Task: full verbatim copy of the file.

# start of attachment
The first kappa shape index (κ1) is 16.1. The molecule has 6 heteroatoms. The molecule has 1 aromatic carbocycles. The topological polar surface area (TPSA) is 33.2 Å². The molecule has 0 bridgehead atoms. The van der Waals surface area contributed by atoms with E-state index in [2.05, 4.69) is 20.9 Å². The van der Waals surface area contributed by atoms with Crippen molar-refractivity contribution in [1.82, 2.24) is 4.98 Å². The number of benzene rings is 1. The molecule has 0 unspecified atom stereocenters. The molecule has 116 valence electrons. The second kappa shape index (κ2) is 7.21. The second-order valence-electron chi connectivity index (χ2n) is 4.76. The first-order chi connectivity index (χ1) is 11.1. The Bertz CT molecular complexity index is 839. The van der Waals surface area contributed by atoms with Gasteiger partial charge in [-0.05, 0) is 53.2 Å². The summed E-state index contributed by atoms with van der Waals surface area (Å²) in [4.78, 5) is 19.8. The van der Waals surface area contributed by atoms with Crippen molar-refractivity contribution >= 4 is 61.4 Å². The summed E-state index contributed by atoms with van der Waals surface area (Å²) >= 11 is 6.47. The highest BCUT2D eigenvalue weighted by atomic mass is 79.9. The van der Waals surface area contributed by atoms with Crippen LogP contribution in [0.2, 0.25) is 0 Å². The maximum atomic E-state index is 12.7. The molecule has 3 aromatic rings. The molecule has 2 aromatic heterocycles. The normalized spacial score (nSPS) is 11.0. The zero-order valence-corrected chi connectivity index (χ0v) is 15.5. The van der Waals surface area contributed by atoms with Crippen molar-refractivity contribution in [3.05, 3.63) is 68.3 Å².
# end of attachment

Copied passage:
The first kappa shape index (κ1) is 16.1. The molecule has 6 heteroatoms. The molecule has 1 aromatic carbocycles. The topological polar surface area (TPSA) is 33.2 Å². The molecule has 0 bridgehead atoms. The van der Waals surface area contributed by atoms with E-state index in [2.05, 4.69) is 20.9 Å². The van der Waals surface area contributed by atoms with Crippen molar-refractivity contribution in [1.82, 2.24) is 4.98 Å². The number of benzene rings is 1. The molecule has 0 unspecified atom stereocenters. The molecule has 116 valence electrons. The second kappa shape index (κ2) is 7.21. The second-order valence-electron chi connectivity index (χ2n) is 4.76. The first-order chi connectivity index (χ1) is 11.1. The Bertz CT molecular complexity index is 839. The van der Waals surface area contributed by atoms with Gasteiger partial charge in [-0.05, 0) is 53.2 Å². The summed E-state index contributed by atoms with van der Waals surface area (Å²) in [4.78, 5) is 19.8. The van der Waals surface area contributed by atoms with Crippen molar-refractivity contribution >= 4 is 61.4 Å². The summed E-state index contributed by atoms with van der Waals surface area (Å²) >= 11 is 6.47. The highest BCUT2D eigenvalue weighted by atomic mass is 79.9. The van der Waals surface area contributed by atoms with Crippen LogP contribution in [0.2, 0.25) is 0 Å². The maximum atomic E-state index is 12.7. The molecule has 3 aromatic rings. The molecule has 2 aromatic heterocycles. The normalized spacial score (nSPS) is 11.0. The zero-order valence-corrected chi connectivity index (χ0v) is 15.5. The van der Waals surface area contributed by atoms with Crippen molar-refractivity contribution in [3.05, 3.63) is 68.3 Å².